A balance progression program using static and dynamic exercises is a special component of rehabilitation programs that aims to strengthen balance control, enhance physical activity and improve the quality of life of these individuals. This program utilizes dynamic and static exercises to execute these objectives. This program is mainly designed for the older populations, amputees, persons with neuromuscular conditions, and persons undergoing cancer rehabilitation. Patients with back pain and those suffering from obesity and overweight also benefit from these programs.

Initial assessment of all patients is necessary. This initial assessment will give information on individual patient characteristics, physical and functional disabilities, and other information on their health. Assessment enables the tailoring of these programs to the specific needs of the individuals. The duration of these exercises will differ depending on the specific patient’s needs and characteristics. For older adults, two to three therapy sessions will be done weekly for eight weeks. However, this may differ in the presence of comorbidities that affect their range of motion (Halvarsson et al.). Persons with obesity and overweight may require more weekly sessions and an extended duration to attain optimal results.

Furthermore, the exercises should be introduced gradually to allow time for muscular adjustments and ensure the patients’ safety. The gradual introduction also allows clients to become familiar with the exercises and the equipment used. The exercise should incorporate both static and dynamic exercises. These exercises should be alternated to ensure optimal results. Dynamic exercises should be avoided in clients with a limited range of motion, such as those suffering from arthritic disorders (Halvarsson et al.). Accordingly, the outcomes of the exercise will be evaluated after eight weeks for older adults.

Works Cited

Gonzalez, Sandy L. et al. “Do Gross and Fine Motor Skills Differentially Contribute To Language Outcomes? A Systematic Review”. Frontiers in Psychology, vol 10, 2019. Frontiers Media SA, https://doi.org/10.3389/fpsyg.2019.02670. Accessed 19 May 2022.

Halvarsson, Alexandra et al. “Taking Balance Training For Older Adults One Step Further: The Rationale For And A Description Of A Proven Balance Training Programme”. Clinical Rehabilitation, vol 29, no. 5, 2018. SAGE Publications, https://doi.org/10.1177/0269215514546770. Accessed 19 May 2022.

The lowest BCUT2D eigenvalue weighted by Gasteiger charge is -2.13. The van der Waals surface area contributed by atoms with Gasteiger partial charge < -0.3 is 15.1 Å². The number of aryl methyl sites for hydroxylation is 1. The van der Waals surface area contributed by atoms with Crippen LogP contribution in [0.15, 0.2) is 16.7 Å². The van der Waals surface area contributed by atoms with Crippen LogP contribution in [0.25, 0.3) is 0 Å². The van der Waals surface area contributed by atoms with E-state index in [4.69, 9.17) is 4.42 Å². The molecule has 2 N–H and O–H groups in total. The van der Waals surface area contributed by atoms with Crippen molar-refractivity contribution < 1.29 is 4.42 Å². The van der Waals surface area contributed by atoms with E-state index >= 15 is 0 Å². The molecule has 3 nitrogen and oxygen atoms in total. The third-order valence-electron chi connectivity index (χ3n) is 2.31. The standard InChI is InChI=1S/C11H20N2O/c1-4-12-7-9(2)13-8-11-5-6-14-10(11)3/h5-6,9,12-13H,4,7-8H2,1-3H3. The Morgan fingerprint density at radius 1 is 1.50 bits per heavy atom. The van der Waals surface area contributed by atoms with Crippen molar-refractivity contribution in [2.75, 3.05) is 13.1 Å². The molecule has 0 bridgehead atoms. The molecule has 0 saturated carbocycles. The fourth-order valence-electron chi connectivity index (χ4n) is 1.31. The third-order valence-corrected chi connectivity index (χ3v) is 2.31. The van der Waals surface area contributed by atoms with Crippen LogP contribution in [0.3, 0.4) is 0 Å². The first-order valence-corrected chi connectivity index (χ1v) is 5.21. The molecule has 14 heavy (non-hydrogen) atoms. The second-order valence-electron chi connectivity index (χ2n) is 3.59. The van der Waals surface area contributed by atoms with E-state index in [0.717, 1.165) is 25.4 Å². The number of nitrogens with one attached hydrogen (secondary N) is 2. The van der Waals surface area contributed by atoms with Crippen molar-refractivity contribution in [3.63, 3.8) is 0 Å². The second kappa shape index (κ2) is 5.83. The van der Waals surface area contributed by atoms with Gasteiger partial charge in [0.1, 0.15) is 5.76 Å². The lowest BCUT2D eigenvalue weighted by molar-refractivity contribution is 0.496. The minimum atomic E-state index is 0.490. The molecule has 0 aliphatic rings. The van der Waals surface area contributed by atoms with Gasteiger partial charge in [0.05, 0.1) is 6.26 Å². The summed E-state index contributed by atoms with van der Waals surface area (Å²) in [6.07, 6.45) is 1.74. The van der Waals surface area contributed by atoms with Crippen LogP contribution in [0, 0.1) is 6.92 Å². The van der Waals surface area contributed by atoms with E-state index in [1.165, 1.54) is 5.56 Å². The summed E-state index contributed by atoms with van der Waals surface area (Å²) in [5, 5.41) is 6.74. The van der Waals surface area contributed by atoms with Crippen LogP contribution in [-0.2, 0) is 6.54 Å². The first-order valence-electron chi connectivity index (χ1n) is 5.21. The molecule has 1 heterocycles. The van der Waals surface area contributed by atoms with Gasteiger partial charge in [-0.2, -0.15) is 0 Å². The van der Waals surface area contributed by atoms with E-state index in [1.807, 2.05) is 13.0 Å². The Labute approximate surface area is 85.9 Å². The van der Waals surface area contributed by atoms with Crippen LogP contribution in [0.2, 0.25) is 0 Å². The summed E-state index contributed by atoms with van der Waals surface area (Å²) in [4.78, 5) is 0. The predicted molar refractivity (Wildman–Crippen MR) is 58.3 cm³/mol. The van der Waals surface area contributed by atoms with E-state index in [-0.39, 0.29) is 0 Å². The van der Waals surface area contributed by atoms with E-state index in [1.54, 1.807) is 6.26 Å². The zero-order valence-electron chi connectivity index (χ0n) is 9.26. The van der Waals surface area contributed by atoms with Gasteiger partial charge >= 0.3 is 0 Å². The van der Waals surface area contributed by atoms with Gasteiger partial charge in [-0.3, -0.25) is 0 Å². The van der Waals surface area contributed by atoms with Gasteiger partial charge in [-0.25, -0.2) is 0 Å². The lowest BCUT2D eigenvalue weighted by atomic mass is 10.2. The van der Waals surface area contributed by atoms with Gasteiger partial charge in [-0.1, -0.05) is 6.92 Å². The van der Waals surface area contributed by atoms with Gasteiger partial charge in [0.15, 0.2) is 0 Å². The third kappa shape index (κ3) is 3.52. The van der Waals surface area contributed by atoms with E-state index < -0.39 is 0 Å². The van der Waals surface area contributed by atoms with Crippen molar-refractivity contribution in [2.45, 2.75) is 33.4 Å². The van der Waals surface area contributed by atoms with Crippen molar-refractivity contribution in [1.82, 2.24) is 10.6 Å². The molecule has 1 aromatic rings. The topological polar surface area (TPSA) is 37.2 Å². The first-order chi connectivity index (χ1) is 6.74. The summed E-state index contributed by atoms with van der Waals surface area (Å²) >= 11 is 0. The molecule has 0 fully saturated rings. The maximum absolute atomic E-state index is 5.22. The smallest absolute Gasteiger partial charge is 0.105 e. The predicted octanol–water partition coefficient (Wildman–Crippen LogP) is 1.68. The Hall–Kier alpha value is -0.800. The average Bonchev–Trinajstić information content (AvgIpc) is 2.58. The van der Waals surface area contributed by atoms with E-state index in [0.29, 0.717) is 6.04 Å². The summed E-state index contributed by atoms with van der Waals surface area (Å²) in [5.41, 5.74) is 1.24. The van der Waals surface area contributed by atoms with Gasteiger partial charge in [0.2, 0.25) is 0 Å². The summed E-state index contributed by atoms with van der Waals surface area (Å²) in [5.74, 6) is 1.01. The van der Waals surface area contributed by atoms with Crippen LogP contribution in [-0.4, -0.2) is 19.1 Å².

Herman, Eunice. “What Is The Difference Between Gross Motor And Fine Motor Skills? — EJ Therapy”. EJ Therapy, 2022, https://www.ejtherapy.com/blog/fine-motor-and-gross-motor-skills.

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Question 


Describe the differences between “gross motor skills” and “fine motor skills.” Explain when it is appropriate to participate in each.
Design a balance progression program using static and dynamic exercises.

Exercise Therapy

Exercise Therapy

Exercise Therapy Edition 3
Knopf, Karl Chapters 17-19

American Stroke Association – This site offers support and information for stroke patients, caregivers, and their families. For more information on how to improve fine motor skills, please read the following article:
Tips for Improving Fine Motor Skills (Links to an external site.)

How to Take a Pulse
When working with clients it is important to know how to properly take someone’s pulse. Please click on the link below to review the proper technique.
http://www.webmd.com/hw-popup/taking-a-pulse-heart-rate (Links to an external site.)

Developing a fundamental movement pattern –
http://www.sportnz.org.nz/assets/Uploads/attachments/managing-sport/young-people/fundamental-movement-balance.pdf (Links to an external site.)

Article on kinesthetic learning strategies – plus links to additional articles on kinesthetic learning and awareness
http://www.kinestheticlearningstrategies.com/ (Links to an external site.)

Exercises to develop balance (athlete specific) with video –
http://www.stack.com/a/best-balance-exercises (Links to an external site.)

Directory of exercises based on anatomy –
http://www.exrx.net/Lists/Directory.html (Links to an external site.)